How can artificial neural nets help in understanding our brain’s neural net?
On the weekend of March 24–26, YCombinator-backed startup DeepGram hosted a deep learning hackathon. The weekend-long event included speakers and judges from Google Brain, NVIDIA, and Baidu. My colleague, Dr. Matt Rubashkin, also participated and you can read about his project here. I chose to work on one of the datasets suggested by DeepGram: EEG readings from a Stanford research project that predicted which category of images their test subjects were viewing using linear discriminant analysis. Winning Kaggle competition teams have successfully applied artificial neural networks on EEG data (see first place winner of the grasp-and-lift challenge and third place winner of seizure prediction competition). Could a neural net model do better on this Stanford data set?
The six major categories of images shown to test subjects were: human body, human face, animal body, animal face, natural object, and man-made object. Example images from each category are shown at right.
Dataset description and representation
The Stanford research paper includes a link to download their dataset. You can follow along in my Jupyter notebook posted on GitHub.
According to the dataset’s accompanying
README text file, the EEG sensor they used on their test subjects was this device. The device had 124 electrodes—each collecting 32 readings at 62.5 Hz every time a person was shown an image. Below is a plot of the EEG reading from electrode 1 in the first trial—where each trial simply means an image was shown to a test subject for about half a second—on the first test subject (out of ten).
Now, imagine arranging the EEG readings such that each trial is a 32 x 124 heatmap (see figure at right).
Convolutional neural networks (CNN) have performed very well in computer vision tasks in recent years. Might a CNN be trained on this heatmap representation be able to accurately guess which category of image each test subject viewed?
One of the first things to check before training a classifier is to check the data for class balance (which my colleague, Dr. Tom Fawcett, explains here). In short, if one of the image categories was overrepresented in the data, our neural network would be trained to become biased towards that overrepresented category and potentially misclassify the rarer categories. Fortunately, the dataset is well-balanced.
After some experimentation, I eventually settled on a single 2D convolutional layer followed by a dense layer section. Dropout was added to reduce overfitting. More convolutional layers and pooling didn’t seem to help. But don’t take my word for it. I encourage you to try different architectures and hyperparameters. For example, try different activation functions other than the rectified linear unit (ReLU) that is commonly found in deep learning and used in my model. Or, try different sizes of dense layers and convolutional layer filters, kernels, and strides.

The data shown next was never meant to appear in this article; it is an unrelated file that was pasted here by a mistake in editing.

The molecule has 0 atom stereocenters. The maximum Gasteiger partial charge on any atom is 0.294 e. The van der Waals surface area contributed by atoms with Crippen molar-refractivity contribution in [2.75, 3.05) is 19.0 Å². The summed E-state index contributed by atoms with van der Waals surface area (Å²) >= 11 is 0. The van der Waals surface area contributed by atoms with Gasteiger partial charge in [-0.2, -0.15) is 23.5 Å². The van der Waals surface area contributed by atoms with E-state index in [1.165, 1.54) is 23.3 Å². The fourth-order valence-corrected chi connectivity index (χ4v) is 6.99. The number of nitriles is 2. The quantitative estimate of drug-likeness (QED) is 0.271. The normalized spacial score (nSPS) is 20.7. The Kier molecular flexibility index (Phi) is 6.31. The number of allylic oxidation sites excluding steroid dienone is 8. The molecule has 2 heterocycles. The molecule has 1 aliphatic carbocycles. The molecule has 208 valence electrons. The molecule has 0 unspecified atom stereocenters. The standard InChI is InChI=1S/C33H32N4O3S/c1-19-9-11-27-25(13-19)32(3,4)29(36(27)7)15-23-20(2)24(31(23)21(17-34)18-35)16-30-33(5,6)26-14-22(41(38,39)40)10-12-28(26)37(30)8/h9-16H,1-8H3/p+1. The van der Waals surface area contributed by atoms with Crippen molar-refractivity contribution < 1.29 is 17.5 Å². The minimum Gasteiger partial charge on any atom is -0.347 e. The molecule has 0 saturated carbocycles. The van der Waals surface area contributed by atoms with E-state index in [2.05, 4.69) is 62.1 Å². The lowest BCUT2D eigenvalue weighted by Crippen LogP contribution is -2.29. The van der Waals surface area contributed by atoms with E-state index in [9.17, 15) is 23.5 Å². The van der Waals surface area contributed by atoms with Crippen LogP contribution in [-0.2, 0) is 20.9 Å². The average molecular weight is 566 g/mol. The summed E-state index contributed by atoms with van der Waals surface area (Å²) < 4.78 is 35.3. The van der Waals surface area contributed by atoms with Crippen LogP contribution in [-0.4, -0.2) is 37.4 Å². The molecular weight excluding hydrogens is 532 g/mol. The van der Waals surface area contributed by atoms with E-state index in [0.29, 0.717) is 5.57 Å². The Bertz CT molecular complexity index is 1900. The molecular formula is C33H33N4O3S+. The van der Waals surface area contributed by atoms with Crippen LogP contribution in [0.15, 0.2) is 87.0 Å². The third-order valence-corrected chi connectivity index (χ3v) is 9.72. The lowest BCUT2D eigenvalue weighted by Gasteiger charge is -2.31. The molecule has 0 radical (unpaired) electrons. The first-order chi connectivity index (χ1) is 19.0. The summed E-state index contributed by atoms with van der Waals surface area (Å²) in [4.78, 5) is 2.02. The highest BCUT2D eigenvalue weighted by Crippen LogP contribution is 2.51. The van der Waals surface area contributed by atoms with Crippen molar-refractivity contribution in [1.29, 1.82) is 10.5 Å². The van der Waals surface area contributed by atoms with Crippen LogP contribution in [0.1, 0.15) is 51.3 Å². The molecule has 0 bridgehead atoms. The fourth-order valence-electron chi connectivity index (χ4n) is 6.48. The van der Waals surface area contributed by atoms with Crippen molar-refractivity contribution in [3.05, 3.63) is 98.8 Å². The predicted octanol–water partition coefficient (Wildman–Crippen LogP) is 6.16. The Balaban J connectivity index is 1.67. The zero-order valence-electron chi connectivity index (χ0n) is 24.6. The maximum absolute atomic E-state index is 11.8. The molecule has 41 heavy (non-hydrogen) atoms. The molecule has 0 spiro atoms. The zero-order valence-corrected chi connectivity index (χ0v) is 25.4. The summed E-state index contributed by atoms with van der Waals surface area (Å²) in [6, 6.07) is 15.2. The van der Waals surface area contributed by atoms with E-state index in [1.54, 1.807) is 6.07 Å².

The first nine test subjects’ EEG readings were used as the training set while the tenth test subject’s readings were set aside as the holdout set. In order to gauge whether your model generalizes well to new people, you must NOT include the readings from at least one of the test subjects in the training data. In the Stanford paper, it’s not clear whether they did so as part of their cross validation strategy. However, they did perform ten-fold cross validation, which should be done with the CNN model in order to more confidently gauge its true accuracy.
The two plots below show the training history of the CNN model’s accuracy and categorical cross entropy loss on the test data set as well as the holdout data set (labeled as “validation” in the plots). While the model overfits the training data to reach over 90% accuracy, the accuracy on the holdout set stays steady at approximately 25%, which is still better than randomly guessing one of the 6 categories (16.67%). The categorical cross entropy loss for the holdout set worsens, however. Due to the time constraints in the hackathon, I did not have time to do cross-validation nor did I have time to experiment with different CNN architectures that would result in holdout set accuracies as good as the training set, so I leave those as an exercise to the reader.
Measuring accuracy and cross entropy loss are rough estimates of model performance. Plotting the confusion matrix, shown below, gives more detail on how many of the CNN’s predictions actually match the original true image category that the holdout test subject saw. The CNN does a good job of categorizing EEG readings of human faces, which may be a byproduct of our natural abilities and may be no surprise to any neuroscientists and psychologists reading this that humans recognize human faces very well.
This blog post has shown that a CNN is a promising approach for classifying EEG data. Perhaps you can do even better. Some suggestions to try:
- Different numbers of layers, hyperparameters, dropout, activations
- Test whether your neural network can generalize to the same person(s) in the future, not just to new people
- Finer-grained classification with the 72 image subcategories
There’s a certain irony in using brain-inspired constructs to study the brain itself! Could deep learning be a key component in building future brain-computer interfaces like Elon Musk’s Neuralink or Facebook’s proposed brain interface?
Thanks again to DeepGram for organizing the hackathon and awarding me a prize (NVIDIA Titan X GPU). And thanks to fast.ai’s Jeremy Howard for his wonderful deep learning class. I highly recommend it to software engineers who wish to learn the basics of deep learning quickly.